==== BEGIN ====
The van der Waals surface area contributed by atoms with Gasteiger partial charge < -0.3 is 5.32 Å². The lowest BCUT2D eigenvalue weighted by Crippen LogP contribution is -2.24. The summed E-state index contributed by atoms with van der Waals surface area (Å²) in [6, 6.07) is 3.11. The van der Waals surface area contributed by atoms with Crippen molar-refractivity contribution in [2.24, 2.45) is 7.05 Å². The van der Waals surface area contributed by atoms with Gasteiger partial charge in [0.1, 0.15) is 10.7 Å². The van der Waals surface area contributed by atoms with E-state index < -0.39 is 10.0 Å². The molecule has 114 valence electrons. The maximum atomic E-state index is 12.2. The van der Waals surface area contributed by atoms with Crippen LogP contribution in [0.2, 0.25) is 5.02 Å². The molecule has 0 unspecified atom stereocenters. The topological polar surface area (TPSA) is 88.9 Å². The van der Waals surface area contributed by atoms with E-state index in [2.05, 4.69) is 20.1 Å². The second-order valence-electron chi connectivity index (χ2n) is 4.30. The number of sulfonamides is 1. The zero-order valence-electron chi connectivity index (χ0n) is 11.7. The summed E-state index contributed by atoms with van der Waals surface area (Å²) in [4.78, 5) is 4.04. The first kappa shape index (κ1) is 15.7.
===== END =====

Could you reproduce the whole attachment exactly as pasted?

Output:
The van der Waals surface area contributed by atoms with Gasteiger partial charge < -0.3 is 5.32 Å². The lowest BCUT2D eigenvalue weighted by Crippen LogP contribution is -2.24. The summed E-state index contributed by atoms with van der Waals surface area (Å²) in [6, 6.07) is 3.11. The van der Waals surface area contributed by atoms with Crippen molar-refractivity contribution in [2.24, 2.45) is 7.05 Å². The van der Waals surface area contributed by atoms with Gasteiger partial charge in [0.1, 0.15) is 10.7 Å². The van der Waals surface area contributed by atoms with E-state index < -0.39 is 10.0 Å². The molecule has 114 valence electrons. The maximum atomic E-state index is 12.2. The van der Waals surface area contributed by atoms with Crippen LogP contribution in [0.2, 0.25) is 5.02 Å². The molecule has 0 unspecified atom stereocenters. The topological polar surface area (TPSA) is 88.9 Å². The van der Waals surface area contributed by atoms with E-state index in [2.05, 4.69) is 20.1 Å². The second-order valence-electron chi connectivity index (χ2n) is 4.30. The number of sulfonamides is 1. The zero-order valence-electron chi connectivity index (χ0n) is 11.7. The summed E-state index contributed by atoms with van der Waals surface area (Å²) in [4.78, 5) is 4.04. The first kappa shape index (κ1) is 15.7.